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Former Pipeline Safety Agency Head Defends Testing of Mayflower's Pegasus Pipeline

Brigham McCown at Clinton School of Public Service
Jacob Kauffman

After the oil spill in Mayflower, many local officials have expressed skepticism about pipeline testing and oversight. Wednesday a former head of the Pipeline and Hazardous Materials and Safety Administration spoke about the issue at the Clinton School of Public Service and took pointed questions about the matter. KUAR’s Jacob Kauffman reports. 

Safety inspections done in 2010 and 2013, before the rupture of the Pegasus pipeline in Mayflower, are of interest to many concerned about the oil spill. The results of these tests could show negligence, reveal they are not performed frequently enough, or could reveal current inspections are not able to detect structural flaws leading to failures.

The former administrator of the agency regulating pipelines, Brigham McCown, told the crowd that inspections are working.

“By utilizing data to drive the decision making process the agency reduces risk and mitigates consequences. The product of much debate and at times animated conversation, that principle is sound,” said McCown.

But, that comment drew a question from Little Rock Mayor Mark Stodola. He prefaced it by noting previous inspections of the Pegasus pipeline “failed to detect” flaws.

“Are you satisfied that the existing scientific techniques of trying to inspect and determine whether pipes are properly maintained is adequate enough? And secondly, now that we know that we’ve got a lot of this pipe, that comes through our particular watershed, was done at the same time between 1947, ’48, ’49, how do we determine whether a similar situation exists?” said Stodola.

McCown’s response suggested the inability to detect flaws in the Pegasus pipeline may be a result of collecting too much data.

“As we have made more and more of the tests mandatory it’s taking longer and longer to get them analyzed. Because it does take six to nine months to get the data back and the more sensors we put on one of these internal tools, the more data it gathers, the longer it takes to analyze. We have to do better. The concern of course is that the P.I.G. data runs didn’t identify any potential leaks. I’m still waiting for the investigation to come out because I think the jury’s still out on that point,” said McCown.

But despite the defense of limitations of inadequate capacity to analyze data, it had been far longer than 9 months since a 2010 test. McCown’s comment that “the jury’s still out” implies the possibility that testing did detect flaws, which might lead some to wonder why nothing was done.

Mayor Stodola said after the lecture that McCown’s comments left him with this impression…

“There’s not a reassurance at this point in time that our scientific procedures are adequate to determine whether or not similar pipe that was installed at that time could suffer the same kind of failure in the future.”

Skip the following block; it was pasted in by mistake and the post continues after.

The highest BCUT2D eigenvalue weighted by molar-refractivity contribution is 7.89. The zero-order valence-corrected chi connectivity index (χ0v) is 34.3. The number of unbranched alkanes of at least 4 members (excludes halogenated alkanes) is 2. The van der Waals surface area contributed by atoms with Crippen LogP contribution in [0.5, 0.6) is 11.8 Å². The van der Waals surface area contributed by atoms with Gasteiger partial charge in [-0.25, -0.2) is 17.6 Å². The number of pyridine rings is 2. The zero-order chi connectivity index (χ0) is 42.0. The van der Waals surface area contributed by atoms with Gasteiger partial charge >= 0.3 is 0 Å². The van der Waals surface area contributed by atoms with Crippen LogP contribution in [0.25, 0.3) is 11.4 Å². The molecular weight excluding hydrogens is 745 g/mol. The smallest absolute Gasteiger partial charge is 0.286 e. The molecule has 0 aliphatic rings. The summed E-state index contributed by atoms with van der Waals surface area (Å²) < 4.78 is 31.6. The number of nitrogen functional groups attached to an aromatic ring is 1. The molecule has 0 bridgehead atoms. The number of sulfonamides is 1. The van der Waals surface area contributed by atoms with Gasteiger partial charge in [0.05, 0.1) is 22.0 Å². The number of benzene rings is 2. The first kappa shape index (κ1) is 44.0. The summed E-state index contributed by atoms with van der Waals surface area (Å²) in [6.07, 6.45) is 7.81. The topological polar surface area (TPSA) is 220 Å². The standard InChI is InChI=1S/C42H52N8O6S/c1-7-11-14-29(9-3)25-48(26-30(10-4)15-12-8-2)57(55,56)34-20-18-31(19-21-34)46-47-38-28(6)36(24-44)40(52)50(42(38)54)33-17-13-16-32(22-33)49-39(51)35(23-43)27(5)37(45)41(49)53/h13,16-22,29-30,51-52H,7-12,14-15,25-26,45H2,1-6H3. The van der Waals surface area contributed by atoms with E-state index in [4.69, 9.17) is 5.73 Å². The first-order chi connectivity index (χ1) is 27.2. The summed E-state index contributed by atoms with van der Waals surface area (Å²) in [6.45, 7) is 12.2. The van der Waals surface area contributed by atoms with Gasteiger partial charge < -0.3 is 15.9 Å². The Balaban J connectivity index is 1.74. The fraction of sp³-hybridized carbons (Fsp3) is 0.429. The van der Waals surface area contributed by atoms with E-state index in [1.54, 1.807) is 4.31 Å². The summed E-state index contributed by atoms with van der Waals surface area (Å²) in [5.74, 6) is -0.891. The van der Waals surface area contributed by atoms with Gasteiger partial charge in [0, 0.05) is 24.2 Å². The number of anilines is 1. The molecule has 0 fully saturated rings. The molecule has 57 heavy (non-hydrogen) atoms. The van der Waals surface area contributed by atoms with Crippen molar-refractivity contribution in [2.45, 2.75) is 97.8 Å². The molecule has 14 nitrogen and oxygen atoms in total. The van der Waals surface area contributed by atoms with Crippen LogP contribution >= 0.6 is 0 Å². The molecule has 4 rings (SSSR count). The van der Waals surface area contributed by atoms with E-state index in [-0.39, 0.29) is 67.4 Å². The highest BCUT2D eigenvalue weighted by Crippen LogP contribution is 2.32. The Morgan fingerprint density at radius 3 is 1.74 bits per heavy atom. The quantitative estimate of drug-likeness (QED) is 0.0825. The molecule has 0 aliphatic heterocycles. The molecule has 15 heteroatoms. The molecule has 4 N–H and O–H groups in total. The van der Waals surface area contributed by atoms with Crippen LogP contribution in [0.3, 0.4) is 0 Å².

But McCown insisted he believes the testing methods are sound and pointed to the possibility of other factors as a possible cause.

“External factors can significantly affect the pipeline. I know it’s painstaking and takes a while but we’ve got to wait for PHMSA to come out with their report,” said McCown.

It’s still unclear if integrity tests failed to detect any problems. But there have been no indications they did. Whether the Pegasus pipeline is restarted will likely hinge on that issue.

Jacob Kauffman, KUAR NEWS

Further Notes:

  • Throughout the lecture McCown advocated for the Keystone XL pipeline , calling it a “no brainer.” He said pipelines are the safest and most efficient means of transporting energy. They have significantly less chance of spilling, but also carry significantly less risk, in the form of oil. He said studies from the Department of Energy show infrastructure investments for fossil fuels are necessary because they predict renewable energy will only account for 10% of the energy output by 2040.
  • McCown largely dismissed many environmental activists saying they are “artful in sowing indecision, uncertainty, and hysteria.” Instead he placed credibility with the experts at PHMSA, saying they were firmly rooted in science – implying activists are not.
  • In addition to serving with PHMSAMcCow has served, and is currently employed by a lobbying firm dealing with energy transportation.
  • McCown claimed oil present in Mayflower was not diluted and that there was no detection of harmful chemicals. April Long, a Conway resident, rebutted his claims saying the oil was diluted with chemicals and that initially harmful levels were detected, and that independent testing could verify that. McCown walked back his claim about the presence of chemicals to dilute the oil but maintained the chemicals weren't what people were thinking about.
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